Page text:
Filmmaking | Interviews

Focus Your Chi

1 Jul , 2002  

Written by Phaedra Barlas | Posted by:

First-time director Michael Matzdorff’s film talks about his film 'The Belt,' showcased at this year’s Nantucket Film Festival.

With an impressive list of credits under his belt (assistant editor on "Meet Joe Black" and "Analyze This" and editor of the local feature "Made Up"), Michael Matzdorff took the leap to directing with his first short film "The Belt." A two-and-a-half-minute film, the story depicts an overly safety-conscious Bud as he guides Blacky in the challenging task of getting the passenger seat belt of his 1973 BMW buckled. After showing his film to a delighted crowd at this year’s Nantucket Film Festival, talked with Michael about the making of the film and his future as a filmmaker.

PB: How did you become a filmmaker?

Matzdorff: I attended college in Santa Barbara, CA at Brooks Institute of Photography, studying mostly photography but later stumbling into motion picture. Through college and for 10 years after, I worked in post-production on commercials, TV and feature films.

I have been developing a feature film which I plan to direct and "the Belt" was an exercise to see if I was in the ballpark for being able to execute some technical aspects of direction: angles, screen direction, etc.

PB: Are you formally trained as a filmmaker? Do you think that filmmakers need formal training?

Matzdorff: I touched on motion picture in college, but most of my training came in the editing room. I’ve always been a good observer. Observing other directors who were working with their footage was how I learned. Angles, lighting, performance, learning why scenes worked or didn’t, seeing mistakes in production which could be fixed in editing or required re-shoots — all of these things are invaluable. Anyone who plans to direct needs to spend time in editing first.

Formal training? My belief is that no amount of formal training is a replacement for practical experience. It certainly can help some progress more quickly and execute more efficiently, but.… as friend of mine once said, "get out of school and your first job will be making coffee, or you can just start making coffee."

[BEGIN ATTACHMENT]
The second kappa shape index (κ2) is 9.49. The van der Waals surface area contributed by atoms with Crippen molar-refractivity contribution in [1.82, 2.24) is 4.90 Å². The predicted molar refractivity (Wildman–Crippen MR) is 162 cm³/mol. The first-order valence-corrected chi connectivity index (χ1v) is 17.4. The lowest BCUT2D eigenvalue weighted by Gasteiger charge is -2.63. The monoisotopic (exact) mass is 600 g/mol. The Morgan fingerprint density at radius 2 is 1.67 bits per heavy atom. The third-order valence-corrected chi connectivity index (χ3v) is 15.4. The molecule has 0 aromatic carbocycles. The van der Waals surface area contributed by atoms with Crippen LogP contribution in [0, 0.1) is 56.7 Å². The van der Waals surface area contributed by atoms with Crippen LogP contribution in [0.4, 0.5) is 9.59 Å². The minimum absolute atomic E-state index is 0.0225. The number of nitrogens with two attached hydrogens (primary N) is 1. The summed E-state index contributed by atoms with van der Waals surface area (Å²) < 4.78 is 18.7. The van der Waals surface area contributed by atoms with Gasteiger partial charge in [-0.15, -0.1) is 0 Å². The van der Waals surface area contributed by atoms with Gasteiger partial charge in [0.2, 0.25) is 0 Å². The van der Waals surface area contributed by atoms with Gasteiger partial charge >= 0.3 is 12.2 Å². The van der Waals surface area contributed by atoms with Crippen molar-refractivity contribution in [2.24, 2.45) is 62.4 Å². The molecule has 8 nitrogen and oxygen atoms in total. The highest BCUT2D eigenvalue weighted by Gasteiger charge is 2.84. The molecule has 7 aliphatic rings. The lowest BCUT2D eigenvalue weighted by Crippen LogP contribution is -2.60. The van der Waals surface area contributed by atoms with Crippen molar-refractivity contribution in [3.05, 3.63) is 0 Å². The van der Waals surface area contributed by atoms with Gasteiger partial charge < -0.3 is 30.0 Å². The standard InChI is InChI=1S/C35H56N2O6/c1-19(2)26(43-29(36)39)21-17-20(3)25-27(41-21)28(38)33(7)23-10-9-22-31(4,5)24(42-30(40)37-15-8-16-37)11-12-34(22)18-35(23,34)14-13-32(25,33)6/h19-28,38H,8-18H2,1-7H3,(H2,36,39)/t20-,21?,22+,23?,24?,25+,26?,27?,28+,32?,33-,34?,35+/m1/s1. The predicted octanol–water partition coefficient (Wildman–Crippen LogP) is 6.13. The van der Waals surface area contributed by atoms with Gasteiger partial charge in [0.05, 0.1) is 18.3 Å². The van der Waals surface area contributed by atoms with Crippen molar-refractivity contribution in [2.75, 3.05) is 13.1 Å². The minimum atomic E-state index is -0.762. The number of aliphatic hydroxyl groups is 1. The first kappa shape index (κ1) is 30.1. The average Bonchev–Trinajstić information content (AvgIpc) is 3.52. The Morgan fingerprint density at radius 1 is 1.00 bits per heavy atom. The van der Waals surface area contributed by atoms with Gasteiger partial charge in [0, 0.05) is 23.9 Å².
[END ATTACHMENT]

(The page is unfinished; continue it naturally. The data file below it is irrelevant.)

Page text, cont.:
PB: How many films have you made so far?

Matzdorff: One short is finished, and one more is ready to go in to production. I also have one feature script that’s ready to go and one that I’m currently writing.

PB: The piece is only two minutes and 45 seconds, yet it is effective in that short amount of time. How did you decide when to end the piece?

Matzdorff: I had boarded pretty extensively and really wasn’t concerned about how long (or short) we’d be. I tried to really milk it without seeming as if it had been milked. One person at the festival mentioned he could have stood another 30 seconds or so, I’m glad I left at least one person wanting more.

I chose to end it when I did simply because it felt right. We toyed around with a few different endings, having the car not start was an afterthought.

PB: Everyone keeps talking about the "Use your Chi" part. Where did that arise from?

Matzdorff: Actually, it is "focus your Chi." Sometimes metaphysics work better than logic and patience. I learned that in Tai Chi class in the early ‘90s.

PB: What is your next project?

Matzdorff: Currently, I’m cutting a TV movie for the USA network in LA. I soon plan to shoot another short titled "No Regrets." I’m trying to raise a couple million bucks for a script I’ve optioned and will direct called "No Beer in Hell" and in my spare time I’ll finish my script "Frank Charles."

PB: In "The Belt" you directed yourself. Did you find that challenging?

Matzdorff: No, I just tried to be natural. Did it work?

For more information about ‘The Belt’ and to watch it online, visit

For more information about 'The Belt' and to watch it online, visit